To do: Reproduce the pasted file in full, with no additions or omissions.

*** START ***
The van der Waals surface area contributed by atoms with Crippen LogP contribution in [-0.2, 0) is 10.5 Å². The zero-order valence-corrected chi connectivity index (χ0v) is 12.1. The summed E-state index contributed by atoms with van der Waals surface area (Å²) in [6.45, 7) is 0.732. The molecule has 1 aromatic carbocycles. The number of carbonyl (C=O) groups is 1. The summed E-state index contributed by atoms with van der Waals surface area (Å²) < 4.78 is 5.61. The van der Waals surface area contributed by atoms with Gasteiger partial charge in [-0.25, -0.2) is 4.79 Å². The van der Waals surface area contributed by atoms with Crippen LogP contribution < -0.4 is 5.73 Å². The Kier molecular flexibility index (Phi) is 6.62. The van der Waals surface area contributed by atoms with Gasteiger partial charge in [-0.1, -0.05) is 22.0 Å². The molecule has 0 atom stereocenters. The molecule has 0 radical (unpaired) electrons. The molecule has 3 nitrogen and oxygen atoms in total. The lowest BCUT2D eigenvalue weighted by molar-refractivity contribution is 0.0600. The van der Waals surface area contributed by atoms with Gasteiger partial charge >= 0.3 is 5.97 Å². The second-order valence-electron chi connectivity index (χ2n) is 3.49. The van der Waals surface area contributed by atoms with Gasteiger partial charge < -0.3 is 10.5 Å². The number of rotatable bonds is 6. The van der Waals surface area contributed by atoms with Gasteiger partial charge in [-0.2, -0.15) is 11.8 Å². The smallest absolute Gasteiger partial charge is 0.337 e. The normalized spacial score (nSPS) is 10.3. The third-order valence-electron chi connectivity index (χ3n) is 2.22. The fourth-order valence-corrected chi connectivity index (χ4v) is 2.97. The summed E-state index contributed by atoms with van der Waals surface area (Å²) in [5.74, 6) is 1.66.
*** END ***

The van der Waals surface area contributed by atoms with Crippen LogP contribution in [-0.2, 0) is 10.5 Å². The zero-order valence-corrected chi connectivity index (χ0v) is 12.1. The summed E-state index contributed by atoms with van der Waals surface area (Å²) in [6.45, 7) is 0.732. The molecule has 1 aromatic carbocycles. The number of carbonyl (C=O) groups is 1. The summed E-state index contributed by atoms with van der Waals surface area (Å²) < 4.78 is 5.61. The van der Waals surface area contributed by atoms with Gasteiger partial charge in [-0.25, -0.2) is 4.79 Å². The van der Waals surface area contributed by atoms with Crippen LogP contribution < -0.4 is 5.73 Å². The Kier molecular flexibility index (Phi) is 6.62. The van der Waals surface area contributed by atoms with Gasteiger partial charge in [-0.1, -0.05) is 22.0 Å². The molecule has 0 atom stereocenters. The molecule has 0 radical (unpaired) electrons. The molecule has 3 nitrogen and oxygen atoms in total. The lowest BCUT2D eigenvalue weighted by molar-refractivity contribution is 0.0600. The van der Waals surface area contributed by atoms with Gasteiger partial charge >= 0.3 is 5.97 Å². The second-order valence-electron chi connectivity index (χ2n) is 3.49. The van der Waals surface area contributed by atoms with Gasteiger partial charge < -0.3 is 10.5 Å². The number of rotatable bonds is 6. The van der Waals surface area contributed by atoms with Gasteiger partial charge in [-0.2, -0.15) is 11.8 Å². The smallest absolute Gasteiger partial charge is 0.337 e. The normalized spacial score (nSPS) is 10.3. The third-order valence-electron chi connectivity index (χ3n) is 2.22. The fourth-order valence-corrected chi connectivity index (χ4v) is 2.97. The summed E-state index contributed by atoms with van der Waals surface area (Å²) in [5.74, 6) is 1.66.